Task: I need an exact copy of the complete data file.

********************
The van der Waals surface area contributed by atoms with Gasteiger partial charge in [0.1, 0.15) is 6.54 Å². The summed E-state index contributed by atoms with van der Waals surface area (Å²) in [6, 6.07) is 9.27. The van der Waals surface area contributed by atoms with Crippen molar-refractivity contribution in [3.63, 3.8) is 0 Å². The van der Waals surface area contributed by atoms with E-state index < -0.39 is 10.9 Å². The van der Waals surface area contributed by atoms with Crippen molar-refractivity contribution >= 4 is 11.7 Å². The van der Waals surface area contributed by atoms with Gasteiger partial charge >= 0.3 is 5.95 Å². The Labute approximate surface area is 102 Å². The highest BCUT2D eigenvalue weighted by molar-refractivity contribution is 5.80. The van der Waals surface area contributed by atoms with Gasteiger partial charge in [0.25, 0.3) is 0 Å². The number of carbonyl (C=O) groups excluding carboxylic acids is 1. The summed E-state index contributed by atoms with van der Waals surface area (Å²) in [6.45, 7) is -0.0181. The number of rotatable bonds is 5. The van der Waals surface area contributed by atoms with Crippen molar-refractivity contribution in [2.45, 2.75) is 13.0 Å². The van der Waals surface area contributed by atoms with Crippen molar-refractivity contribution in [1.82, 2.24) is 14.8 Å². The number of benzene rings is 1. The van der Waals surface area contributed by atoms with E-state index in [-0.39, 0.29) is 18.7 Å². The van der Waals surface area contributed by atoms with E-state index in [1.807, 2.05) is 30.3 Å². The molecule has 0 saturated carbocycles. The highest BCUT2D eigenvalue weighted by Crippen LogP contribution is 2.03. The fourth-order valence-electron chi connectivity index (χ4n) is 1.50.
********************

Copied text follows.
The van der Waals surface area contributed by atoms with Gasteiger partial charge in [0.1, 0.15) is 6.54 Å². The summed E-state index contributed by atoms with van der Waals surface area (Å²) in [6, 6.07) is 9.27. The van der Waals surface area contributed by atoms with Crippen molar-refractivity contribution in [3.63, 3.8) is 0 Å². The van der Waals surface area contributed by atoms with E-state index < -0.39 is 10.9 Å². The van der Waals surface area contributed by atoms with Crippen molar-refractivity contribution >= 4 is 11.7 Å². The van der Waals surface area contributed by atoms with Gasteiger partial charge >= 0.3 is 5.95 Å². The Labute approximate surface area is 102 Å². The highest BCUT2D eigenvalue weighted by molar-refractivity contribution is 5.80. The van der Waals surface area contributed by atoms with Gasteiger partial charge in [0.25, 0.3) is 0 Å². The number of carbonyl (C=O) groups excluding carboxylic acids is 1. The summed E-state index contributed by atoms with van der Waals surface area (Å²) in [6.45, 7) is -0.0181. The number of rotatable bonds is 5. The van der Waals surface area contributed by atoms with Crippen molar-refractivity contribution in [2.45, 2.75) is 13.0 Å². The van der Waals surface area contributed by atoms with Crippen molar-refractivity contribution in [1.82, 2.24) is 14.8 Å². The number of benzene rings is 1. The van der Waals surface area contributed by atoms with E-state index in [-0.39, 0.29) is 18.7 Å². The van der Waals surface area contributed by atoms with E-state index in [1.807, 2.05) is 30.3 Å². The molecule has 0 saturated carbocycles. The highest BCUT2D eigenvalue weighted by Crippen LogP contribution is 2.03. The fourth-order valence-electron chi connectivity index (χ4n) is 1.50.